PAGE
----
They discuss the latest trends in mobile wallets, how text messages are being used for electronic payments, why Near Field Communications (NFC) is overhyped, and more. mCommerce is where mobility really touches consumers in a deep way, so if you have interest, this guide is for you.

3) Finally, we've also just published print and electronic (PDF and ePub) versions of the Capital Markets Guide 2011. Aimed at the Wall Street crowd, the Cap Markets Guide features a similar mix of analyses from industry experts (Tabb Group, Accenture, Columbia University, Algorithmica Research, Aite Group and more), financial services vendors (Revolution Analytics, BT Global Services, Numerix, Deloitte, Panopticon Software AB, Algo Technologies and more) and Sybase executives.

As the kids say about a certain Japanese toy, gotta collect 'em all!

Topics: ÜberTech, CXO, Hardware, Laptops, Mobility, SAP, Tablets

Eric Lai

About Eric Lai

I have tracked technology for more than 15 years, as an award-winning journalist and now as in-house thought leader on the mobile enterprise for SAP. Follow me here at ÜberMobile as well as my even less-filtered musings on Twitter @ericylai

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  • Think a little more! (It is a BIG deal.)

    Your view is interesting, but perhaps you should look at the QANTAS Airbus A380 "incident" after take-off from Singapore last year. (The 50+ pop-up messages the A380's 'heads-up' system required to be cleared before the pilots could dump fuel and land the damaged plane.) If there had not been extra pilots on-board, that plane would not have landed safely. Further, if the US Airways Airbus A320 had an iPad, the crew might have been 'scrolling' through hundreds of pages (for what? 15 seconds) instead of 'flipping' in 2 seconds to a Water Ditching TAB. Use of these iPads is a big deal -- and could be a safety issue. (Wiki Alaska 261 Jackscrew crash.)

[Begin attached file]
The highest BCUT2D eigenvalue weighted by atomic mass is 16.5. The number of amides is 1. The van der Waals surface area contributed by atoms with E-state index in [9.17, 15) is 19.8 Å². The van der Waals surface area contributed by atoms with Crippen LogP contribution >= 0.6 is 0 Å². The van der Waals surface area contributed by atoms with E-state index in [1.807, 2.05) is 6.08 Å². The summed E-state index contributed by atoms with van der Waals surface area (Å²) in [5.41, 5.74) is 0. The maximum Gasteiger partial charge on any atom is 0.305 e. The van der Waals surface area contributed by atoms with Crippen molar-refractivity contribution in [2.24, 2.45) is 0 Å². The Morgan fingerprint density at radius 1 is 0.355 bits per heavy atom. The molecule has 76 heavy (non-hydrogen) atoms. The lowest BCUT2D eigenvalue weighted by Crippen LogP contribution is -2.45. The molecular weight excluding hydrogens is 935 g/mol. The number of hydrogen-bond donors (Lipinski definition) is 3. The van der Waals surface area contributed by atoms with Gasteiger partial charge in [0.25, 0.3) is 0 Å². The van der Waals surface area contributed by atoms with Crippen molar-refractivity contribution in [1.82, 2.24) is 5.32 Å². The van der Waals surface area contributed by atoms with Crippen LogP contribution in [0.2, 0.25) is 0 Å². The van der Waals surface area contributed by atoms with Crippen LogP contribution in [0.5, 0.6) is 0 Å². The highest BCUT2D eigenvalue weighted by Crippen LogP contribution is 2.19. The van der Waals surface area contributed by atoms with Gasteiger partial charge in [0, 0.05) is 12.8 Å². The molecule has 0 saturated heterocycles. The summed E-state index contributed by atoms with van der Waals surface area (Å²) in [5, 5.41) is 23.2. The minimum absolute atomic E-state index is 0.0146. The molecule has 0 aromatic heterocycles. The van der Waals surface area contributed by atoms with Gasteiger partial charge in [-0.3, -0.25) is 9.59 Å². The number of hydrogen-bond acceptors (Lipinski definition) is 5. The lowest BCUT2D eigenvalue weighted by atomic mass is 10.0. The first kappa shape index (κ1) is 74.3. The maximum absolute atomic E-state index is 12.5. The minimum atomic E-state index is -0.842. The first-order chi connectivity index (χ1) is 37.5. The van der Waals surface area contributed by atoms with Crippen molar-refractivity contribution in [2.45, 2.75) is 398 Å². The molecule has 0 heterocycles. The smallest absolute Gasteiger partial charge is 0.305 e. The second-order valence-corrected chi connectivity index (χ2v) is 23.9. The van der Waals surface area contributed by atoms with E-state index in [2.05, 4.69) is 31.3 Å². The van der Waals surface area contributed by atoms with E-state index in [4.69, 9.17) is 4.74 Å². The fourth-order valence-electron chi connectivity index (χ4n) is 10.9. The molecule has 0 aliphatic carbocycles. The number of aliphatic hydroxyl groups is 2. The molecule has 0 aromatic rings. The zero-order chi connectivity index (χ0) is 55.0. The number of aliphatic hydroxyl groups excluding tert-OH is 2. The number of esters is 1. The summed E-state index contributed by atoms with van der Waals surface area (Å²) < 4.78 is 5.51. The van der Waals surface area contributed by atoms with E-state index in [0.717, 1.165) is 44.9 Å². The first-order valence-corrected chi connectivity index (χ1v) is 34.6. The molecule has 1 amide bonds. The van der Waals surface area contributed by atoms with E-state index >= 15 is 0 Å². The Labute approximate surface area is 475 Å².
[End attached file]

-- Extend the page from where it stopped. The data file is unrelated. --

• RE: Here's Why I'm Not Impressed by Alaska Airlines' iPad Rollout

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  • RE: Here's Why I'm Not Impressed by Alaska Airlines' iPad Rollout

    It seems clear to me that the writer here is either not a pilot or will not be one for long if he thinks that the proper place for a pilots attention during landing or takeoff is buried in the screen of a ipad.<br>Once an aircrew has committed to a takeoff or landing it is required that they continue to operate the aircraft within a relatively narrow set of parameters in order to continue to keep the aircraft in flight. The flight path and fight parameters for both landing and takeoff are highly structured and planned and will require the pilots complete attention.<br>If for instance there is a problem during landing approach, prior to beginning the approach and landing the pilots will have accessed the missed approach procedure for that particular approach at that particular airport and entered it into the flight computer. Then, if during the landing they encounter some sort of issue, they can then fly the missed approach to a holding area and then work the problem and if needed use the ipad to review the aircraft specs.